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Houses are also a very iliquid investment, so the foreigners buying today are in for the long haul. You might as well make the same argument for diamonds - why the hell are the things so expensive if no one can afford them.

....Central London seems to have been running at > 10% for the last few years. Everyone predicted a collapse with the banker's bonuses being cut, but it hasn't happened.

They may think they're in for the long haul buying at painfully high prices, and many of the buyers may have no financial worries or be under any pressure need to sell.

Some owners will be under pressure, and some owners will want to cash in. If we get a tilt of sellers and too few buyers not willing or able to pay anywhere close to what the houses have been bid up to. When some sellers decide to sell for lower prices. It can happen rapidly.

Hasn't happened yet.

If he's "thinking like an investor" then I wouldn't want him involved in managing my savings. A whois on the domain shows this as the registrant's address. Went to auction and sold in 2012: http://www.markjenkinson.co.uk/auctions/tuesday-29th-may-2012/display/226%20Darnall%20Road,%20Darnall,%20Sheffield%20-|-708

If he, or one of his family he's closely linked to, owned that, why did he not keep it for the HPI? Lap up the HPI spin, 'forced to buy' victims.

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and he needs getting on for about 10% just to cover costs.

Getting on for that these days on a 3% stamp duty property once you have bought and sold it on with solicitor's fees and commission ( and in consideration of the loss of investment income that could have been had elsewhere). Which is why the profit may not be there even if this prophet is right.

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They may think they're in for the long haul buying at painfully high prices, and many of the buyers may have no financial worries or be under any pressure need to sell.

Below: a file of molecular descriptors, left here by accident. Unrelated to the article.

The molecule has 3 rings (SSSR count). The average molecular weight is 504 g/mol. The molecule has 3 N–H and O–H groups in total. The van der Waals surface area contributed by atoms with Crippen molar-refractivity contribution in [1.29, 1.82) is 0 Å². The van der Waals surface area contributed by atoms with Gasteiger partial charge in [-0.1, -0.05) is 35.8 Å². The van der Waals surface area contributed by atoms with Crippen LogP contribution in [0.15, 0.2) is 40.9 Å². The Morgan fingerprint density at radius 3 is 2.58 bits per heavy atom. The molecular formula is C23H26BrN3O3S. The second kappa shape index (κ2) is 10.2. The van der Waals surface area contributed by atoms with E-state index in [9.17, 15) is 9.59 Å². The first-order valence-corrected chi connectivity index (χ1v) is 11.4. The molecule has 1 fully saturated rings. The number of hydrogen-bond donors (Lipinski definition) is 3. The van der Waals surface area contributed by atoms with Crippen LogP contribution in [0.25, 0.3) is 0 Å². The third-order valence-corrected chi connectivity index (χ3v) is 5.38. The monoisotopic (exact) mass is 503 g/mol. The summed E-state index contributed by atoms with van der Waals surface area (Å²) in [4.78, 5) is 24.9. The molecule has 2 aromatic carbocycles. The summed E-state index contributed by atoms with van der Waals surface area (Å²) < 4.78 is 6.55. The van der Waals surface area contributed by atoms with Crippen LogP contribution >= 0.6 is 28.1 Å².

Some owners will be under pressure, and some owners will want to cash in. If we get a tilt of sellers and too few buyers not willing or able to pay anywhere close to what the houses have been bid up to. When some sellers decide to sell for lower prices. It can happen rapidly.

Hasn't happened yet.

If he's "thinking like an investor" then I wouldn't want him involved in managing my savings. A whois on the domain shows this as the registrant's address. Went to auction and sold in 2012: http://www.markjenki...ffield%20-|-708

If he, or one of his family he's closely linked to, owned that, why did he not keep it for the HPI? Lap up the HPI spin, 'forced to buy' victims.

Nice bit of forensic work there, sir! Damn right you wouldn't want the stealth boom loon managing your money. Around the time of the last GE I remember him talking up a Brown stealth 'boom' that was conspicuous only by its nonappearance. His record of dud forecasts and false calls speaks for itself. Avoid.

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They may think they're in for the long haul buying at painfully high prices, and many of the buyers may have no financial worries or be under any pressure need to sell.

Some owners will be under pressure, and some owners will want to cash in. If we get a tilt of sellers and too few buyers not willing or able to pay anywhere close to what the houses have been bid up to. When some sellers decide to sell for lower prices. It can happen rapidly.

Based on an admittedly very narrow set of observations, central London has run up 40% in the last 4 years, and the buyers are investors. The houses that I have been watching (because they are next door and one about 5 doors down) went on sale at eyewatering prices, and were sold in 6 weeks. The new owners have not put in appearance: suited managing agents have. This is not "Help to Buy" territory, these are 4 bed houses in central London. I really did fall about laughing when next door went on the market at a ludicrous price, but it sold.